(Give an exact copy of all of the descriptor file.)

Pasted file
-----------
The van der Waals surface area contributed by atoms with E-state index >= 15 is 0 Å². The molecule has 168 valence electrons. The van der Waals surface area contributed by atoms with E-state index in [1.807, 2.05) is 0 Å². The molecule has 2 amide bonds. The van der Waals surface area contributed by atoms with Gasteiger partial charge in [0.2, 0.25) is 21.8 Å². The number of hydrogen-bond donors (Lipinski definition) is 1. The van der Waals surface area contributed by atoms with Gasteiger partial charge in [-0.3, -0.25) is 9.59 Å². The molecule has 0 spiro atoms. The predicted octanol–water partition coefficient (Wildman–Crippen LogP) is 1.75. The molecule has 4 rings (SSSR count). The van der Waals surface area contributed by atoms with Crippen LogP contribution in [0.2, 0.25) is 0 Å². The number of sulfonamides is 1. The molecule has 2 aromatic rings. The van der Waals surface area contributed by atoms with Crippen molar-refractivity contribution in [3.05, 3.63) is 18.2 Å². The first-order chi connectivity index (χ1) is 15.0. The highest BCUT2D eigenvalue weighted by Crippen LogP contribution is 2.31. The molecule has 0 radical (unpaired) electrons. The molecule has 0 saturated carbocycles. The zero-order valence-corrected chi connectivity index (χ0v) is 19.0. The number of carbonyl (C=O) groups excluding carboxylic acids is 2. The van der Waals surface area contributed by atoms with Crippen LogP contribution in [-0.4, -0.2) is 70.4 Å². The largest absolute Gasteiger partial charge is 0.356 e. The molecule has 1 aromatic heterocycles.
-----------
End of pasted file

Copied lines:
The van der Waals surface area contributed by atoms with E-state index >= 15 is 0 Å². The molecule has 168 valence electrons. The van der Waals surface area contributed by atoms with E-state index in [1.807, 2.05) is 0 Å². The molecule has 2 amide bonds. The van der Waals surface area contributed by atoms with Gasteiger partial charge in [0.2, 0.25) is 21.8 Å². The number of hydrogen-bond donors (Lipinski definition) is 1. The van der Waals surface area contributed by atoms with Gasteiger partial charge in [-0.3, -0.25) is 9.59 Å². The molecule has 0 spiro atoms. The predicted octanol–water partition coefficient (Wildman–Crippen LogP) is 1.75. The molecule has 4 rings (SSSR count). The van der Waals surface area contributed by atoms with Crippen LogP contribution in [0.2, 0.25) is 0 Å². The number of sulfonamides is 1. The molecule has 2 aromatic rings. The van der Waals surface area contributed by atoms with Crippen molar-refractivity contribution in [3.05, 3.63) is 18.2 Å². The first-order chi connectivity index (χ1) is 15.0. The highest BCUT2D eigenvalue weighted by Crippen LogP contribution is 2.31. The molecule has 0 radical (unpaired) electrons. The molecule has 0 saturated carbocycles. The zero-order valence-corrected chi connectivity index (χ0v) is 19.0. The number of carbonyl (C=O) groups excluding carboxylic acids is 2. The van der Waals surface area contributed by atoms with Crippen LogP contribution in [-0.4, -0.2) is 70.4 Å². The largest absolute Gasteiger partial charge is 0.356 e. The molecule has 1 aromatic heterocycles.